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Saladin: Richard the Lionheart's worthy adversary
On the 4th March 1193, the legendary Saracen leader Saladin died after an unexpected illness shortly after one of his greatest battles against the Christian Crusaders. Described as ‘Son of Satan’ in the West, Saladin’s reputation as a brutal heathen is largely to do with Christian propaganda.
He famously wanted to eliminate Westerners from the Muslim territory in the East and is forever associated with England’s King Richard the Lionheart. Both leaders of opposing religions fought over Jerusalem but discovered mutual respect and admiration for each other throughout their conflicts.
Early years: Warrior apprenticeship
Born in Tikrit, Mesopotamia, in today’s Iraq, Saladin was of Kurdish origin. He grew up around Damascus during the time of the 2nd Crusade by Christian forces. Saladin’s Kurdish background with its prized culture of horsemanship led to him acquiring equestrian skills as he trained in military warfare.
Saladin’s formative years took place during much chaos between the two main religious groups, the Sunnis and Shiites, and where Christian leaders often made alliances with Muslim groups to fight Muslims.
Shirkuh, Saladin’s uncle, was a military commander for powerful Turkish warlord Nur ad-Din who led a counterattack against the Western interlopers, such as the Franks (Germanic tribes) and European Christian crusaders. Shirkuh became ruler of Egypt in 1169 which gradually paved the way for Saladin to succeed him where, as founder of the Ayyubid dynasty, he took on the powerful position of the first Sultanate of Egypt.
Saladin unified the Muslim world
The Muslim world was divided not just between Sunni and Shi’a religious sects, but also with small regional lordships and where Christians made alliances with Muslim rulers. Christians fought Muslims and Muslims, along with Christians, fought rival Muslims.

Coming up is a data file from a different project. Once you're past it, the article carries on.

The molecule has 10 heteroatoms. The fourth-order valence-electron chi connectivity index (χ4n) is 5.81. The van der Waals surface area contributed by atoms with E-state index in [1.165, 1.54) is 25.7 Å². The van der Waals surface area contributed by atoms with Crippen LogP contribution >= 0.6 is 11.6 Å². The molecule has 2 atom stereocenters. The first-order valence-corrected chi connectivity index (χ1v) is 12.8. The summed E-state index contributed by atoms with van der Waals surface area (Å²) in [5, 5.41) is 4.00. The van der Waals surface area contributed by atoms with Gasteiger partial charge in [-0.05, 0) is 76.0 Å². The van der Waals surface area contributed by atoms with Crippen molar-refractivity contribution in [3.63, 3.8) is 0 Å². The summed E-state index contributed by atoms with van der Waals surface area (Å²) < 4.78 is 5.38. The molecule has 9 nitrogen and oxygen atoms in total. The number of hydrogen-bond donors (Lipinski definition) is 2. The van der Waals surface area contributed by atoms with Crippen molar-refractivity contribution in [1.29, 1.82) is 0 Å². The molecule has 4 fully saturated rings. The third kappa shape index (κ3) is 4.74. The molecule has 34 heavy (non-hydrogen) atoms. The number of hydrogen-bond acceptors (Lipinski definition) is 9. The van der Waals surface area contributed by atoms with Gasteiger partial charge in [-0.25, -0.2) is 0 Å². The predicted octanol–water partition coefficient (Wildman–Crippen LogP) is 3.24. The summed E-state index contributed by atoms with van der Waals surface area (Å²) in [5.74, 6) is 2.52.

After Saladin became Sultan of Egypt, having captured Damascus in 1174, he set his sights on defeating the Muslim dynasty of Oghuz Turkic origin, known as the Zengids, who ruled Upper Mesopotamia. The Battle of Hama in 1175 saw the Zengid army breaking Saladin’s left flank, shortly before the enemy was routed by Saladin’s personal guard.
After his victory, Saladin was proclaimed to be the Sunni orthodox protector and cemented his power thanks to the Caliph of Baghdad who recognised Saladin to be the governor of Yemen, Egypt and Syria.
Unique leadership in Medieval times
Saladin gained a reputation for the civil way he behaved and the fair-minded manner in which he dealt with people. He focused on bringing justice into the fold while displaying generosity in thought and deed. Saladin’s reputation as a defender of Islam against Christian invaders is mainly attributed to his defeat of the 3rd Crusade, led by England’s Richard the Lionheart and two other European kings. Saladin recaptured Jerusalem without resorting to brutal sadism or acts of revenge.
Diplomacy and generosity
Despite legendary tales of Saladin as a great military commander, in reality, he delayed fighting the Christian rulers in 1187 for fear of Muslim prisoners being executed. He was also thrashed early on by the Crusaders.
But one of Saladin’s great strengths throughout his career was that he was a good administrator. He surrounded himself with a strong group of people who were adept at propaganda and carrying his message. Saladin kept his blood family together, unlike many of his contemporaries who engendered distrust amongst their relatives and often fought between themselves for power. One of Saladin’s chief ways of operating was to be generous and reward others for their loyalty, allowing him to trust the relatives he put in power.